This plan needed a few more drafts
Singles “D.O.A. (Death of Auto-Tune)” and “Run This Town”
teased at grand designs worthy of the album’s title; the former as a mission
statement on modern hip-hop, the latter as a radio-ready car-windows-down
summer banger. But Jay overreaches, leaning too heavily on by-the-numbers
production from Kanye West and Timbaland, and muffling his own voice in favor of a
And the album suffers for it. Young Jeezy’s
coke-rasp is criminally underutilized on the adlib-less “Real as it Gets,”
which sounds like Mark Mothersbaugh filtered through a Super Nintendo. “Hate”
mines the nadir of hater-bating braggadocio while Kanye softballs some of the
worst verses of his career: “'Cause we too high up in the a-yur / we blastin' off
just like a la-zur," he spits, adding in his own lazer sounds to embarrassing results. The tracks without a featured guest
are even worse. On obligatory club number "Venus Vs. Mars," for example, Hova comes off as a creepy, sex-starved voyer.
of inspiration are few, but needed. Jay and Kid Cudi offer a cheery
point-counterpoint between swagger and introspection on the orchestral “Already
Home,” which is easily his most well-realized track since anything from
. And there’s a wry nod to hipster
hip-hop heads in Luke Steele’s backing vocals on synth-soaked opener “What We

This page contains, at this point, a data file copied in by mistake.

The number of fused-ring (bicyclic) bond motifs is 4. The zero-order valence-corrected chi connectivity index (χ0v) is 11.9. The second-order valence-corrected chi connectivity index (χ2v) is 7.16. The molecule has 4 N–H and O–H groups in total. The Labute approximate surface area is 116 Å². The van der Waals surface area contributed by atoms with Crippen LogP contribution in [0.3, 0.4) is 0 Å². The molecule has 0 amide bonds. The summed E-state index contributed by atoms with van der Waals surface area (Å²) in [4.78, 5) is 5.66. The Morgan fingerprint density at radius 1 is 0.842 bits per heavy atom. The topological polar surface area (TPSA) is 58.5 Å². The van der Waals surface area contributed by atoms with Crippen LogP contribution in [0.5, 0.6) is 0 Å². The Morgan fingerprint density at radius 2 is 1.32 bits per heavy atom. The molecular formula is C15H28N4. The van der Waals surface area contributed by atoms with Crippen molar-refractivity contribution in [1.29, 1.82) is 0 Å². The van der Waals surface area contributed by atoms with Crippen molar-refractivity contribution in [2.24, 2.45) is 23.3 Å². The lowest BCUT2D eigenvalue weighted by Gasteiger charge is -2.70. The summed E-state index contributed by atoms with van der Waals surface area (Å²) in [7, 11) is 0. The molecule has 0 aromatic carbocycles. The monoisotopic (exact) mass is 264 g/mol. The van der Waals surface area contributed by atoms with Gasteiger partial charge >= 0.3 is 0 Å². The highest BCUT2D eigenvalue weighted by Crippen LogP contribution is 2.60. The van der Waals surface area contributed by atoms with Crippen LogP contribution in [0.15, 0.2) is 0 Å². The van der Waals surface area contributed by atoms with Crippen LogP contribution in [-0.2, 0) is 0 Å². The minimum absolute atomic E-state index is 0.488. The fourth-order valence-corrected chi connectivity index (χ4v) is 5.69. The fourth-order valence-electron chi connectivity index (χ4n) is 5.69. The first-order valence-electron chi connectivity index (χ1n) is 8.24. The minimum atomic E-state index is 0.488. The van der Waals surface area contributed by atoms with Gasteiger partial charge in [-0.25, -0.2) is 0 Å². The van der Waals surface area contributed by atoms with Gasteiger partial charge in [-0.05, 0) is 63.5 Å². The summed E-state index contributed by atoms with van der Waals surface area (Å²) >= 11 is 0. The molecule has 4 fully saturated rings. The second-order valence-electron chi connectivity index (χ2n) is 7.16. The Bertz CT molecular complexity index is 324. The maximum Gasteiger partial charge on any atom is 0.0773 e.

Talkin’ About,” and the chopped-up sample of Justice on superb minimalist
screed “On to the Next One.”
But Jay gives the whole damn game away on “Young Forever,” an
Alphaville-sampling histrionic fit that may as well be the credit-montage music
to his biopic. It’s a thematic reprise of Kingdom Come’s “Beach Chair,” naked in its anxiety about his legacy.
The track rides Mr. Hudson’s crooning for a full minute before Jay launches
into a rhapsodic vision of his personal heaven: “Just a picture-perfect day
that lasts a whole lifetime / and it never ends 'cause all we have to do is hit
And there it is. This supposedly forward-thinking album is
just another facet of Jay’s post-“retirement” obsession with recapturing his
peak, finger forever poised on that proverbial rewind button. Blueprint 3 is the portrait of a rapper no longer able to lift
his eyes above his navel, or his swagger above the sartorial. He promised a
paradigm shift for hip-hop, and came to his own revolution armed with pastiches
and feigned indifference.
Jay-Z is one of the shrewdest rappers in the game, and this
lifeless album won’t change that. But he wants it both ways: to be the
visionary voice of the next generation while defiantly posing as the hip-hop
equivalent of Clint Eastwood in Gran Torino, growling “get off my lawn.” Yet there’s no moment of redemption here,
only a musician who is, for all his protestations to the contrary, perfectly
content with mediocrity.
Listen to Jay-Z's The Blueprint 3 in full here.